Ex-pope Benedict seeks to end storm over controversial book

Ella IDE, Alexandria SAGE
The book highlighting Benedict's position on celibacy in the priesthood came as Pope Francis considers possible exceptions to the rule

Retired former pope Benedict XVI sought to calm a dispute within the Vatican on Tuesday, claiming his name was erroneously attributed as co-author to a new book with a conservative cardinal.

Publication of extracts from the book, "The Depth of our Hearts," by French newspaper Le Figaro on Sunday set off a storm within the Vatican, with some questioning why the 92-year-old Benedict would come out of retirement to co-author a book with ultra-conservative Cardinal Robert Sarah.

On Tuesday, the ex-pontiff's private secretary, Georg Gaenswein, clarified that although Benedict had given Sarah passages he had written to use as the cardinal saw fit, "he hadn't approved any plans for a double signature book nor had he seen and authorised the cover."

"It was a misunderstanding, without questioning the good faith of Cardinal Sarah," Gaenswein told Italian newswire ANSA.

In the book, which will hit bookshelves in France on Wednesday, Benedict is quoted as saying he "cannot keep silent" about the divisive issue of whether or not to allow married men to become Catholic priests -- and coming down firmly against it.

- Sensitive topic -

Pope Francis is currently considering allowing it in remote locations, such as the Amazon, where communities seldom have Mass due to a lack of priests. He is expected to publish his decision in the coming weeks.

Vatican experts had expressed astonishment that the retired pope would speak out in a public way on such a sensitive topic, and sources late Monday said Benedict had never authorised the book.

"Benedict XVI... never saw, nor authorised the cover, nor did he authorise the publication of a co-authored book," a Vatican source "very close" to the former pope told Elisabetta Pique, Vatican correspondent for Argentina's La Nacion.

Cardinal Sarah took to Twitter on Tuesday to defend himself, saying Benedict knew their collaboration would be a book, and that they had sent proofs back and forth for corrections.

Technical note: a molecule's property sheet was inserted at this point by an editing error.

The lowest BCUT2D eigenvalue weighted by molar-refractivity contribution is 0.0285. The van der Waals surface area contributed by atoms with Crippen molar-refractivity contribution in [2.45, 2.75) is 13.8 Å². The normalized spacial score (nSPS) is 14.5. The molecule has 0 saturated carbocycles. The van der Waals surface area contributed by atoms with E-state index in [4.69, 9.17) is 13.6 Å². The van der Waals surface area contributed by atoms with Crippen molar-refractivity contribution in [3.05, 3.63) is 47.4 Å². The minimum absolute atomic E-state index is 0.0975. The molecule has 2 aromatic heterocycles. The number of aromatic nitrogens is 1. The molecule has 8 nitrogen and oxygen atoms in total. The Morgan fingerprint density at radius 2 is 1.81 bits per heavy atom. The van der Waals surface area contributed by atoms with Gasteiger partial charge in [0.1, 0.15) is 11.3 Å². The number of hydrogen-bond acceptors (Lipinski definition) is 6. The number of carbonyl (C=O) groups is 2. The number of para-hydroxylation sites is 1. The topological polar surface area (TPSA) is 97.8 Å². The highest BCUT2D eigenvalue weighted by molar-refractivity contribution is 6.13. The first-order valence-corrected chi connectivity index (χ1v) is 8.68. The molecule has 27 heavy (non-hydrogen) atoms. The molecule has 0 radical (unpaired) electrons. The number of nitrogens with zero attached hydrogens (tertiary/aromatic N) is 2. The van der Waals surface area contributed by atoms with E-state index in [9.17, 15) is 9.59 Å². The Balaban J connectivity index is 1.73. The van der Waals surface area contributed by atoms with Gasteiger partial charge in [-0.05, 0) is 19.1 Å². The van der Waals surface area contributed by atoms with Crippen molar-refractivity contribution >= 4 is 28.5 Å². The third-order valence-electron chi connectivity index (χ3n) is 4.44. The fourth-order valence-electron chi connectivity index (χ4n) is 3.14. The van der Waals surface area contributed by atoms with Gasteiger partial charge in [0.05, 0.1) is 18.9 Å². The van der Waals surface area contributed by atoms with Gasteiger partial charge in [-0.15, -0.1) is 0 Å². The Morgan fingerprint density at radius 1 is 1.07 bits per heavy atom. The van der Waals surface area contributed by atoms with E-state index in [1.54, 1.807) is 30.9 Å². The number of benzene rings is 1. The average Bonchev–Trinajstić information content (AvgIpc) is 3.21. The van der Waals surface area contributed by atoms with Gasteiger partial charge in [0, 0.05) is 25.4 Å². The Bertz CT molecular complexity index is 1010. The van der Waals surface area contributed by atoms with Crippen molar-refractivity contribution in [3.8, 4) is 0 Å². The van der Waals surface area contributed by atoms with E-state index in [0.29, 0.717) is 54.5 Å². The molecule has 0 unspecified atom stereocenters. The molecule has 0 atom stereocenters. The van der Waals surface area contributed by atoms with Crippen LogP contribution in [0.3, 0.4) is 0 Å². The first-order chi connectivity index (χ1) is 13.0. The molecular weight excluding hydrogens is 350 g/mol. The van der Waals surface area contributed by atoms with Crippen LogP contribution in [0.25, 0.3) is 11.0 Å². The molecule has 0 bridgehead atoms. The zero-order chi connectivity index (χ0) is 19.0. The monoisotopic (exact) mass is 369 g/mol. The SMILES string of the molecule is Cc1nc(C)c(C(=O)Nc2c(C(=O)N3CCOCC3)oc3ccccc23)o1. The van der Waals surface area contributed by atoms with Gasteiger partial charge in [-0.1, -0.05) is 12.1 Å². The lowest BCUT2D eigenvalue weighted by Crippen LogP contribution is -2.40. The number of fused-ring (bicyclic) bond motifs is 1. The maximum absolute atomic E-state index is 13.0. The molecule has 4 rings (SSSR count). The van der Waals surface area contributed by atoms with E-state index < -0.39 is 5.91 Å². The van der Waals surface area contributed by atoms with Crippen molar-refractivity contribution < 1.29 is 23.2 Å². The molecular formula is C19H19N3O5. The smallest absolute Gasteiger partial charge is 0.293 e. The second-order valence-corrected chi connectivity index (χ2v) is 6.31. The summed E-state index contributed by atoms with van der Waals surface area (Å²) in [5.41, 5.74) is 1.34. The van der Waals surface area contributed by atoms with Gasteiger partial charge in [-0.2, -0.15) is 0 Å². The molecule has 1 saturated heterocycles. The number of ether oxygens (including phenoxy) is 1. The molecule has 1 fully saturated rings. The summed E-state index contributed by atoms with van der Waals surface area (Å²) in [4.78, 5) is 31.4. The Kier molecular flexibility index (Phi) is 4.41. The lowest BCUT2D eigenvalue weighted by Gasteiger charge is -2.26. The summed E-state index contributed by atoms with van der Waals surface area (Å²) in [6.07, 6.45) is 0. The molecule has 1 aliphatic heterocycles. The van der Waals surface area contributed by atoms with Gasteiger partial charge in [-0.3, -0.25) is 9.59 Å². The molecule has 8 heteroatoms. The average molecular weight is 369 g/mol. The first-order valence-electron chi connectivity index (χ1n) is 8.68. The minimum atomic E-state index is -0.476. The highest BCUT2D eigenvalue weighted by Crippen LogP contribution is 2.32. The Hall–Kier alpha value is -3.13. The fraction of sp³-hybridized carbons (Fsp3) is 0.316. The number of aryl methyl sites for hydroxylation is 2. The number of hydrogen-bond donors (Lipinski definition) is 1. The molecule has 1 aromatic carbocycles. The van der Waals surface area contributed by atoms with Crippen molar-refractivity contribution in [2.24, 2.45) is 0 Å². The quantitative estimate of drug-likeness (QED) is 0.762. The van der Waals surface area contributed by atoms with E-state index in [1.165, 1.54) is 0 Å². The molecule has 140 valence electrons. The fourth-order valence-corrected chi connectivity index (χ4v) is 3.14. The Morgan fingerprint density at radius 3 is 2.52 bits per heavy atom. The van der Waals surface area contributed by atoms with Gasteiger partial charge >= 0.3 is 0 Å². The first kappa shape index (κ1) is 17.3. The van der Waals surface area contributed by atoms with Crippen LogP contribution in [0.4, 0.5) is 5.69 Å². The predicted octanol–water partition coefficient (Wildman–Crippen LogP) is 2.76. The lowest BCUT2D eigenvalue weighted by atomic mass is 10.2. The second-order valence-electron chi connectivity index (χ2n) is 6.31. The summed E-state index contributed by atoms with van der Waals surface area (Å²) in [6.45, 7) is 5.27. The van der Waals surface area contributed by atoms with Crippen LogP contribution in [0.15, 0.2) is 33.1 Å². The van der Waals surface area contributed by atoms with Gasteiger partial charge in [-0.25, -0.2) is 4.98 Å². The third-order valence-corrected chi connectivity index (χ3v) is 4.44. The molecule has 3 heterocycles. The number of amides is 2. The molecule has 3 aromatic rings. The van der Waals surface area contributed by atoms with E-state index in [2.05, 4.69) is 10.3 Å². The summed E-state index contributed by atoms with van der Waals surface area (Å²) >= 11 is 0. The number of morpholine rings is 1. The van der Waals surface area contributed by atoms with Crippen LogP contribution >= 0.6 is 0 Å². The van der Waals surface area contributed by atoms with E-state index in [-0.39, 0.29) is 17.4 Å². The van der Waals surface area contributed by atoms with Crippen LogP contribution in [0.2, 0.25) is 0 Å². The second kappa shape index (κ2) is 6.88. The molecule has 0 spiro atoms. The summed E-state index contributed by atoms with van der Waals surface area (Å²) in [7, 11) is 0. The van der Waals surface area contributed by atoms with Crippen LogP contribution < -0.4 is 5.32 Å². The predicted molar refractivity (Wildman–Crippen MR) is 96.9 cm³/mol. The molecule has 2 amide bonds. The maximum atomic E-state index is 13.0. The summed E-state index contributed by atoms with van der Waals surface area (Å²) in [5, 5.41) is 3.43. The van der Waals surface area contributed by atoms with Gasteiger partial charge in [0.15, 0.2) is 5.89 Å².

He later issued a statement affirming his "affection" for Benedict and "obedience" to Pope Francis, and appeared to have been forced to row back on the issue.

"Considering the polemics caused... it has been decided that the author of the book will be for future publications: Card Sarah, with the contribution of Benedict XVI," he said in a tweet.

"However, the complete text remains absolutely unchanged," he insisted.

- 'The two men collaborated' -

The book features an essay by Benedict and another by Sarah, with a co-authored introduction and conclusion. It has both the former pope and cardinal on the cover.

US publisher Ignatius Press said that their version of the book would remain co-authored as "the two men collaborated on this book for several months".

Given that "a joint work as defined by the Chicago Manual of Style is 'a work prepared by two or more authors with the intention that their contribution be merged into inseparable or interdependent parts of a unitary whole,' Ignatius Press considers this a coauthored publication," a statement said.

Vatican expert Christopher Lamb said the controversy was not about the book's content, but rather over "the use of a retired pope's authority to make the point".

"No one is doubting that Benedict agrees with the premise of the book," Lamb said on Twitter.

Nicolas Seneze of the French Catholic daily La Croix reported a flurry of exchanges Monday between Benedict's abode and Francis's, "where the danger of a book that erects the pope emeritus as a parallel magisterium (Catholic authority) was clearly understood".

Italian daily Repubblica also weighed in on the controversy.

At the former monastery in the Vatican gardens, Benedict's home since becoming the first pontiff to resign in almost 600 years, the fear was "that the emeritus pope has been used without his knowledge", it reported.

It warned of "the real risk that there are those... who use Benedict to advance their own battles".